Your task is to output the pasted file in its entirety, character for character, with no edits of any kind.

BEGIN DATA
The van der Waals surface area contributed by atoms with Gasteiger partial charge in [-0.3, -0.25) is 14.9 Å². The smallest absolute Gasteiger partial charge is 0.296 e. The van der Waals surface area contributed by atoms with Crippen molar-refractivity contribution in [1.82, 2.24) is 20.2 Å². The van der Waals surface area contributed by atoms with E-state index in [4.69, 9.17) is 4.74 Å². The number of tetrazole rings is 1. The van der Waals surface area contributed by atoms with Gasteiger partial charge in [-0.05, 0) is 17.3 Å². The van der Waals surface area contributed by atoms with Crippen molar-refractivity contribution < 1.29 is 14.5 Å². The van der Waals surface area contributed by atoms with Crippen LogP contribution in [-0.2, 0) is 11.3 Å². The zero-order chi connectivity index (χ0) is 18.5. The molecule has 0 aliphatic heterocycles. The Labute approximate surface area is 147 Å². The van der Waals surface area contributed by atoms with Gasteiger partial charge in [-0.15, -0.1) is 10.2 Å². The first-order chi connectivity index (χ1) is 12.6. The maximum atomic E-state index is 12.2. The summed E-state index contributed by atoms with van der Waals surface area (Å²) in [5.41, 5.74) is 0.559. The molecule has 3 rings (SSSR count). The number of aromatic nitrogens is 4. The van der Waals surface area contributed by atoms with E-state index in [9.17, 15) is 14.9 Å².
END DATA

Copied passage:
The van der Waals surface area contributed by atoms with Gasteiger partial charge in [-0.3, -0.25) is 14.9 Å². The smallest absolute Gasteiger partial charge is 0.296 e. The van der Waals surface area contributed by atoms with Crippen molar-refractivity contribution in [1.82, 2.24) is 20.2 Å². The van der Waals surface area contributed by atoms with E-state index in [4.69, 9.17) is 4.74 Å². The number of tetrazole rings is 1. The van der Waals surface area contributed by atoms with Gasteiger partial charge in [-0.05, 0) is 17.3 Å². The van der Waals surface area contributed by atoms with Crippen molar-refractivity contribution < 1.29 is 14.5 Å². The van der Waals surface area contributed by atoms with Crippen LogP contribution in [-0.2, 0) is 11.3 Å². The zero-order chi connectivity index (χ0) is 18.5. The molecule has 0 aliphatic heterocycles. The Labute approximate surface area is 147 Å². The van der Waals surface area contributed by atoms with Gasteiger partial charge in [-0.15, -0.1) is 10.2 Å². The first-order chi connectivity index (χ1) is 12.6. The maximum atomic E-state index is 12.2. The summed E-state index contributed by atoms with van der Waals surface area (Å²) in [5.41, 5.74) is 0.559. The molecule has 3 rings (SSSR count). The number of aromatic nitrogens is 4. The van der Waals surface area contributed by atoms with E-state index in [9.17, 15) is 14.9 Å².